Sunday, December 22, 2013

Why Is Labor Force Participation Declining?

A worrying trend is that the proportion of people who want to work, taken out of the whole population (known as the labor force participation rate, and just as “participation” below), is declining.

It has been declining, fairly steadily, for the past 15 years. I view this as primarily demographic: we are in an echo of the baby boom of 60 years ago. That means we have relatively more people in their 20’s and 30’s right now … who aren’t always inclined to join the labor force in a timely fashion.

I have been emphasizing to SUU students since Fall 2009 that the job market is actually pretty good for graduates. It’s an urban myth that it isn’t. Where it is bad is for people who’ve put some sort of “red mark” on their resume (you know … checkered work history, failed drug tests, poorly managed mental illness, etc.). Those people tend to be a bit older.

But, maybe not.

An alternative decomposition of the labor force participation data has been provided by economists at the Federal Reserve Bank of Atlanta.  They do two things: 1) break participation down by age group, and then 2) correct for the net movement of people from one age group to another. The heart of their result is this chart:

Decomposition of Change in Labor Force Participation (Total Decline from Q1 2012 to Q3 2013 = 0.5)

The bars clearly will sum to something negative: this is the overall decline in participation.

One important fact is that the population has been aging, largely due to improvements in health outcomes of seniors. This means a lot more seniors, and seniors are less inclined to work. The green indicates more seniors, and the big negative bar means less participation from them. This is the biggest component of the drop in participation. So it’s not the echo of the baby boom — but the baby boom itself — that is causing participation to drop.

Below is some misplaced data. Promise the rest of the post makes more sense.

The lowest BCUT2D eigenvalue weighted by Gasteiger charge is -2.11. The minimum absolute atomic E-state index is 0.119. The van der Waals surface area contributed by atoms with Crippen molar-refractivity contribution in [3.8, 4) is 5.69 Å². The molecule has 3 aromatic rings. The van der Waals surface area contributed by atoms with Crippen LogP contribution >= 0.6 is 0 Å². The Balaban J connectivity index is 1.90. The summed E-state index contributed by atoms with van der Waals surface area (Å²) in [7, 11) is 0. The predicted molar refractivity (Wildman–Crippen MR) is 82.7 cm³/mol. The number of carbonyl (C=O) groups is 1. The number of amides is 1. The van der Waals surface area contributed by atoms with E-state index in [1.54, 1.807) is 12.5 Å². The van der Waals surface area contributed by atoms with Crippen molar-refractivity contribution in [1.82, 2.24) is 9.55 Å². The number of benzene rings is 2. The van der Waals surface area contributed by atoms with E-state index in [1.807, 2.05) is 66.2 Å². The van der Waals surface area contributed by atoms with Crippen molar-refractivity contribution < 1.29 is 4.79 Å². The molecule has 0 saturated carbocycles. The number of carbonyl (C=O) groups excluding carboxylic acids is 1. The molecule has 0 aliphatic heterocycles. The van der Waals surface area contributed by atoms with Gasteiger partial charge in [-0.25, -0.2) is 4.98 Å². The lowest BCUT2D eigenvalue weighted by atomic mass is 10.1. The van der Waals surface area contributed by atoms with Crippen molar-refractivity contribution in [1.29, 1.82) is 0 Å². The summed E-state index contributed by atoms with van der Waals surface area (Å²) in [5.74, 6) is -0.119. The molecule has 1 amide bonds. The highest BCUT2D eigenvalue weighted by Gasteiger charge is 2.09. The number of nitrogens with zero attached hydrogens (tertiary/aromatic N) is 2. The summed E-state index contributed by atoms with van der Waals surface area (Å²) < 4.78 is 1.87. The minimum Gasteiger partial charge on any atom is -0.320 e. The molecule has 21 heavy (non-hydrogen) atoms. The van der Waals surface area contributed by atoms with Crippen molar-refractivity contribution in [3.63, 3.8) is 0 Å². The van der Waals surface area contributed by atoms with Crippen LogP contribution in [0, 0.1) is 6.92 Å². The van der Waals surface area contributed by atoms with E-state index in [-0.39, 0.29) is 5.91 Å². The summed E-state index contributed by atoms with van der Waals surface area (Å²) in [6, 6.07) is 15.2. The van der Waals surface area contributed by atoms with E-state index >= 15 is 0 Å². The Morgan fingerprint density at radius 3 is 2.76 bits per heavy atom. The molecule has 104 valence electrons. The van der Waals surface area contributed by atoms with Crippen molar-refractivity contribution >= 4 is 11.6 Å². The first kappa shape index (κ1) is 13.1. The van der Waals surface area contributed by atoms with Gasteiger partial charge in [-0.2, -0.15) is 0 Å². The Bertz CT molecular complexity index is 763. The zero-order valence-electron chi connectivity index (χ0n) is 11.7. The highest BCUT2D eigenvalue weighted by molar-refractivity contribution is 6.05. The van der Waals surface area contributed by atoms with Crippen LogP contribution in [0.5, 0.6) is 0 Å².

The two bars covering middle age are more problematic. These have green components to them, indicating that more people are surviving into middle age (again, due to better health care, and probably also reductions in violent crime). But now we have a blue bar too: this indicates people who are less inclined to participate but haven’t aged into a new group (yet). These are the people with “red marks” on their resume. Reasonable people can quibble about whether a particular person deserves their red mark, but there’s no debating that, on average, middle-aged people are less inclined to be participating.

N.B. Disability claims might be part of that. But, in posts on this blog from last year’s class, I dismissed that possibility: rates of disability are actually in line with what they’ve been for a generation or more.

Now, looking at the two bars for the young, the green indicates the echo of the baby boom: participation is bumped up a little bit because of young people. But the blue bar is still there for the second group; and again this is suggestive of “red marks”.

And for the youngest group … participation looks great. On average, there is no job problem for students like you.

Sunday, December 1, 2013

What GDP Doesn’t Count

GDP isn’t perfect. It never was.

Unfortunately, it’s getting worse, but for good reasons. Take a look at this video:

Very little of what is described in this video would count in GDP. And yet it’s all valuable … and wouldn’t have been produced at all a few years ago.

The upshot of this is that it’s very likely that our announced growth rates for real GDP underestimate true growth.

N.B. For more ambitious students, the backstory here is the partition of the British Raj in 1947. The U.K. walked away from its administration of what it had considered one colony, but which had been a multitude of small states conquered or dominated over centuries. At the partition, the predominantly Moslem regions became Pakistan, and the predominantly Hindu regions became India. Many refugees (about 15 million !!!) were created through expulsions. In the video, the grandfather grew up a Hindu in Lahore, which was predominantly Moslem and became part of Pakistan. He fled to Delhi and didn’t see his friend for over 60 years.